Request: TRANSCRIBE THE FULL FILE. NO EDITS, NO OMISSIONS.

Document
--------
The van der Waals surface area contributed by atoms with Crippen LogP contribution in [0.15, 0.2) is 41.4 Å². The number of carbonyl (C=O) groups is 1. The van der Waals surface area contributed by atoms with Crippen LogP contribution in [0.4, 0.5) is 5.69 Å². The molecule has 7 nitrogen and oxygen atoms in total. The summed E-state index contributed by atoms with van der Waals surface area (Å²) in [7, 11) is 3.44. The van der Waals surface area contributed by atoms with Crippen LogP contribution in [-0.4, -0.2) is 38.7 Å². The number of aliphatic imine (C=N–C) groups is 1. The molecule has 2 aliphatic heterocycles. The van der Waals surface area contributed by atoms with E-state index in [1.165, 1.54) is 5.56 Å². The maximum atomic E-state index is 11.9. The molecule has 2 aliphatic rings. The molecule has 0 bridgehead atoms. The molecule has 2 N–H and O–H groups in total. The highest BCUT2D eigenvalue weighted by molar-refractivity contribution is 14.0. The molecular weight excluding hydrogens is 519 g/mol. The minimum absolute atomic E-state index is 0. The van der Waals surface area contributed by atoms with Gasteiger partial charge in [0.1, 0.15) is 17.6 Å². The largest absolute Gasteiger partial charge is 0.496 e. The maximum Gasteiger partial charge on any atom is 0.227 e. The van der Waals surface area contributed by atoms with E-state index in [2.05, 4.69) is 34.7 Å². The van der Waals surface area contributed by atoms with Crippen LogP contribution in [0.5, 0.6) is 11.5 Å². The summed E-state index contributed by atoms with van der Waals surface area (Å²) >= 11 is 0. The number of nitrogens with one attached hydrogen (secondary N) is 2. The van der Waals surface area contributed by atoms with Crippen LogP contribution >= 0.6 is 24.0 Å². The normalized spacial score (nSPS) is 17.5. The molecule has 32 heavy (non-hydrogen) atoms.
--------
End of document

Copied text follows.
The van der Waals surface area contributed by atoms with Crippen LogP contribution in [0.15, 0.2) is 41.4 Å². The number of carbonyl (C=O) groups is 1. The van der Waals surface area contributed by atoms with Crippen LogP contribution in [0.4, 0.5) is 5.69 Å². The molecule has 7 nitrogen and oxygen atoms in total. The summed E-state index contributed by atoms with van der Waals surface area (Å²) in [7, 11) is 3.44. The van der Waals surface area contributed by atoms with Crippen LogP contribution in [-0.4, -0.2) is 38.7 Å². The number of aliphatic imine (C=N–C) groups is 1. The molecule has 2 aliphatic heterocycles. The van der Waals surface area contributed by atoms with E-state index in [1.165, 1.54) is 5.56 Å². The maximum atomic E-state index is 11.9. The molecule has 2 aliphatic rings. The molecule has 0 bridgehead atoms. The molecule has 2 N–H and O–H groups in total. The highest BCUT2D eigenvalue weighted by molar-refractivity contribution is 14.0. The molecular weight excluding hydrogens is 519 g/mol. The minimum absolute atomic E-state index is 0. The van der Waals surface area contributed by atoms with Gasteiger partial charge in [0.1, 0.15) is 17.6 Å². The largest absolute Gasteiger partial charge is 0.496 e. The maximum Gasteiger partial charge on any atom is 0.227 e. The van der Waals surface area contributed by atoms with E-state index in [2.05, 4.69) is 34.7 Å². The van der Waals surface area contributed by atoms with Crippen LogP contribution in [0.5, 0.6) is 11.5 Å². The summed E-state index contributed by atoms with van der Waals surface area (Å²) >= 11 is 0. The number of nitrogens with one attached hydrogen (secondary N) is 2. The van der Waals surface area contributed by atoms with Crippen LogP contribution >= 0.6 is 24.0 Å². The normalized spacial score (nSPS) is 17.5. The molecule has 32 heavy (non-hydrogen) atoms.